aklujkar at aklujkar at
Tue Nov 1 17:28:58 UTC 1994

On 27 October,C. Minkowski, Cornell, floated the following query:  "Friends
on this list who work on the dharmasastras: # Manusmrti 12.72 predicts that
a vaisya who slips from dharma will be reborn as a maitraaks.ajyotika,
which at least one commentator renders as a being who has an eye in his
anus. [What is more, he will be puuyabhuk,a pus-eater, although how he gets
the pus into his mouth when his eye is around behind is difficult to
imagine, or perhaps one doesn't wish to imagine.] # The question is this -
are there other Sanskrit or Indic sources
that refer to a creature with this unusual ocular endowment ?  In medieval
european sources there is reference to Satan being so endowed, and so I
wonder how well-attested the notion is in ancient India."

        I am no Dharma-'saastra expert and I have nothing to contribute on
the main question Prof. Minkowski has asked, except to say that the
Buddhist and Jaina descriptions of pretas and naaraka-yonis and many
Brahmanical  puraa.nic accounts seem promising from the point of view of
unearthing the information he is looking for; e.g. the
section describing the family of Ka'syapa, the Satii-kha.n.da
section describing 'Siva's wedding procession, and other puraa.nas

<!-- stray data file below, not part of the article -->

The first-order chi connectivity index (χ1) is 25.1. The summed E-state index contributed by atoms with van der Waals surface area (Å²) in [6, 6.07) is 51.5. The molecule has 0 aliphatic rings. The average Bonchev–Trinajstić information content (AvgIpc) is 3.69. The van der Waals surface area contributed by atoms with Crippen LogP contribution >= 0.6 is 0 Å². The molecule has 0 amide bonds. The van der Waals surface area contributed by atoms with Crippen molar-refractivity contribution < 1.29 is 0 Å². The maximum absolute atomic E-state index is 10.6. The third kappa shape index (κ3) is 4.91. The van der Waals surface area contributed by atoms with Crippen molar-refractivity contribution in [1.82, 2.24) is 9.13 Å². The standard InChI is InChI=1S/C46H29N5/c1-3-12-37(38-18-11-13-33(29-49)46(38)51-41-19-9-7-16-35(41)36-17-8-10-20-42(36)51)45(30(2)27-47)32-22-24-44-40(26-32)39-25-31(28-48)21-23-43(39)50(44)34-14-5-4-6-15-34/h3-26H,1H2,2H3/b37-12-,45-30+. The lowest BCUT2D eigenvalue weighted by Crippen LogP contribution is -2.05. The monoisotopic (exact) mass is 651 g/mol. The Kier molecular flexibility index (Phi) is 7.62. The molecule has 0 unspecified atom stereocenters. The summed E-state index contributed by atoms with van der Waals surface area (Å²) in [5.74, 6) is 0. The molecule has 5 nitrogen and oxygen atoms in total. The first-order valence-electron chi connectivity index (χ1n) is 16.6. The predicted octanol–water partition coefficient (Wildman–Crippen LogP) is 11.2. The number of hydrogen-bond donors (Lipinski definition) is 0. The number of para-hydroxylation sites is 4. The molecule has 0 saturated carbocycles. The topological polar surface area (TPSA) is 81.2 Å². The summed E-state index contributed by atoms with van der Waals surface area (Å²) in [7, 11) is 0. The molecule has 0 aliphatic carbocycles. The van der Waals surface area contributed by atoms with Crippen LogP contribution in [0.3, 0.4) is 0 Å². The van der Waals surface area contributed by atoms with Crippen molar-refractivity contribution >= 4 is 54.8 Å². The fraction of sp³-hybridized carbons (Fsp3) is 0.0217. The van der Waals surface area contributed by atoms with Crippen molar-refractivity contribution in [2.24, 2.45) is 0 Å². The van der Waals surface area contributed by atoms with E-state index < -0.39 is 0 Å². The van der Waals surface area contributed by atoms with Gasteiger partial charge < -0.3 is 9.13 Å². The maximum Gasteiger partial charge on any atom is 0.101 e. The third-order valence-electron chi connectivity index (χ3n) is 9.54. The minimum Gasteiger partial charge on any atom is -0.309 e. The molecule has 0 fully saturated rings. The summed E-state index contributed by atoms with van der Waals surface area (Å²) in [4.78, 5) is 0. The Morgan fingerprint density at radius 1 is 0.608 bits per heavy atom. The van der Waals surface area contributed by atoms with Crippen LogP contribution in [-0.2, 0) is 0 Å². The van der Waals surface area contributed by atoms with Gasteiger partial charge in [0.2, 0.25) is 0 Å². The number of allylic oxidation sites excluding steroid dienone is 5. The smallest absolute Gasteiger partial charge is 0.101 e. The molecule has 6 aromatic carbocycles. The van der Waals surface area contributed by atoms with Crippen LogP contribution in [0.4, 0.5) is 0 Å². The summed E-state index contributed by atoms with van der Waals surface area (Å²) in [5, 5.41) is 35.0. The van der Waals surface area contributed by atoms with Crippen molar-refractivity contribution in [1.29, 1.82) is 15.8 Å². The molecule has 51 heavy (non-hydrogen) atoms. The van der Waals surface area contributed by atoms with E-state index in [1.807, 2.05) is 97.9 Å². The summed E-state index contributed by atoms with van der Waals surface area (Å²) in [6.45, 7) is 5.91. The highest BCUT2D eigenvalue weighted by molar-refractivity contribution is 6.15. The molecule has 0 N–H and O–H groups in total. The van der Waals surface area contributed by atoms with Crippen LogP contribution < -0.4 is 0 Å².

narrating fights with asura and raak.sasa armies (I owe the three puraa.nic
specifications to my son Muktak). 
        However, I would like to observe that Prof. Minkowski is probably
making the text look ridiculous when he need not.   maitraaks.ajyotika need
not be translated as 'a being who has an eye in his anus. 
Kulluuka-bha.t.ta, whom Minkowski is probably following here, does not in
fact support such an interpretation. His remark, rather, means: 'a being
who has a flame (extreme burning sensation, constant discomfort?) in his
anus.  Note that in the preceding Manu verse a fallen vipra is described as
one who will be born as vaantaa'sii and ulkaa-mukha. If puuyabhuk
corresponds to vaantaa'sii,  maitraaks.ajyotik should correspond to
ulkaa-mukha, which Kulluuka (rightly, in my view) renders as jvaalaa-mukha.

        In the intervening line regarding the k.sattriya, ka.ta-puutana
should probably be interpreted analogously, although at the moment I am not
sure exactly how; perhaps as 'one who has a poisonous flow (cf. the
demoness Puutanaa who came to kill baby through breast feeding; or
flame?) in his forehead.'

Ashok Aklujkar, Professor, Department of Asian Studies, University of B.C.,
Vancouver, B.C., Canada V6T 1Z2. Tel: O: (604) 822-5185, R: (604) 274-5353.
 Fax O:
822-8937. E-mail: aklujkar at


Original-Received:  by 
PP-warning: Illegal Received field on preceding line
Date: Tue, 1 Nov 1994 18:41:20 -0500
From: edeltraud harzer clear <eclear at>
To: indology at
Subject: Re:  Conference on Religion in South India
Message-ID: <"">

Dear organizer of the CRSI, I would like to participate 
in the workshop this coming June at Indiana University.
I am teaching in the Dept. of Religious Studies at 
Indiana University.  My e-mail address is
eclear at
my snail adress is:
Edeltraud Harzer Clear
Dept. of Religious Studies
Sycamore Hall 230
Indiana University
Bloomington, In. 47405
Thank you, Edeltraud.

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